The Berlin Wall was both the physical division between West Berlin and East Germany from 1961 to 1989 and the symbolic boundary between democracy and Communism during the Cold War.
Overview of the Berlin Wall
The Berlin Wall was erected in the dead of night and for 28 years kept East Germans from fleeing to the West. Its destruction, which was nearly as instantaneous as its creation, was celebrated around the world.
A Divided Berlin
At the end of World War II, the Allied powers divided conquered Germany into four zones, each occupied by either the United States, Great Britain, France, or the Soviet Union (as agreed at the Potsdam Conference).
The same was done with Germany's capital city, Berlin.
As the relationship between the Soviet Union and the other three Allied powers quickly disintegrated, the cooperative atmosphere of the occupation of Germany turned competitive and aggressive. Although an eventual reunification of Germany had been intended, the new relationship between the Allied powers turned Germany into West versus East, democracy versus Communism.
In 1949, this new organization of Germany became official when the three zones occupied by the United States, Great Britain, and France combined to form West Germany (the Federal Republic of Germany). The zone occupied by the Soviet Union quickly followed by forming East Germany (the German Democratic Republic).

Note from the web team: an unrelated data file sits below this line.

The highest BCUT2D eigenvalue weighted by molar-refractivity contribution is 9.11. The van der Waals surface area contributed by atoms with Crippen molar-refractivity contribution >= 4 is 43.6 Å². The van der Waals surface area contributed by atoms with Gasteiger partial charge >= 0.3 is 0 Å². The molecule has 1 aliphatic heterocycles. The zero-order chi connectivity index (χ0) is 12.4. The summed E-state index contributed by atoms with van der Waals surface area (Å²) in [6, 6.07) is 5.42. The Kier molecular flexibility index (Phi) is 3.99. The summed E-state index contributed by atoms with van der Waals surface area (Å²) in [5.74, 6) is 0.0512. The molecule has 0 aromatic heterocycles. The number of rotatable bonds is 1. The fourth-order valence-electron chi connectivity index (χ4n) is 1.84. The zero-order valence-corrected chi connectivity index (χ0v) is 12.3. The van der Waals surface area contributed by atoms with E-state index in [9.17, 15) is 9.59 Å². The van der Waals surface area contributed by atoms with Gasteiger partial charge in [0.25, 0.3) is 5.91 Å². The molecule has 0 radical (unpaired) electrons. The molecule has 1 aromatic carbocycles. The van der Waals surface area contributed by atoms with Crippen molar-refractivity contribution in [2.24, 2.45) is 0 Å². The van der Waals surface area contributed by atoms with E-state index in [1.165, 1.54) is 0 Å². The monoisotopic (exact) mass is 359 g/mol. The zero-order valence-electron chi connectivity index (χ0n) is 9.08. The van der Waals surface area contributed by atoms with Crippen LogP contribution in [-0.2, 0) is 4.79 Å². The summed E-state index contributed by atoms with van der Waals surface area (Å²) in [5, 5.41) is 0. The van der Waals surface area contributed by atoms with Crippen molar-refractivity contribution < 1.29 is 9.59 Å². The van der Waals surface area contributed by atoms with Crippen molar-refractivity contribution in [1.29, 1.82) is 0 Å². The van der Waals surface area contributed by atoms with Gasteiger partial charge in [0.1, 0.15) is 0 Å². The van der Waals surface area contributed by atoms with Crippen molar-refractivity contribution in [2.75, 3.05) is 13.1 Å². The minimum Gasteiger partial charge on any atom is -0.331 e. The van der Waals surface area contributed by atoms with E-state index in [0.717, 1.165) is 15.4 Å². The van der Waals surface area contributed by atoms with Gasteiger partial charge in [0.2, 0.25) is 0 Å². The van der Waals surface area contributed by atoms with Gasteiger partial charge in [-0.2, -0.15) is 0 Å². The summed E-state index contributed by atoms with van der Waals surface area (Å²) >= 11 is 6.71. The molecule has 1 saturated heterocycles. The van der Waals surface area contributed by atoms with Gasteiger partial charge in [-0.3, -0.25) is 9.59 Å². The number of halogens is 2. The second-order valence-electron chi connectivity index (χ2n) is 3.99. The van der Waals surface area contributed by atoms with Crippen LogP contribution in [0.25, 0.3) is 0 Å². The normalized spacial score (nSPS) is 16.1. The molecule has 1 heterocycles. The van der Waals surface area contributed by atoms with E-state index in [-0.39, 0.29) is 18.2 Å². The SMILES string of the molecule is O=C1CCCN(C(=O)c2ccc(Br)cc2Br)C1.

This same division into West and East occurred in Berlin. Since the city of Berlin had been situated entirely within the Soviet zone of occupation, West Berlin became an island of democracy within Communist East Germany.
Within a short period of time after the war, living conditions in West Germany and East Germany became distinctly different.
With the help and support of its occupying powers, West Germany set up a capitalist society and experienced such a rapid growth of their economy that it became known as the "economic miracle." With hard work, individuals living in West Germany were able to live well, buy gadgets and appliances, and to travel as they wished.
Nearly the opposite was true in East Germany. Since the Soviet Union had viewed their zone as a spoil of war, the Soviets pilfered factory equipment and other valuable assets from their zone and shipped them back to the Soviet Union. When East Germany became its own country, it was under the direct influence of the Soviet Union and thus a Communist society was established. In East Germany, the economy dragged and individual freedoms were severely restricted.
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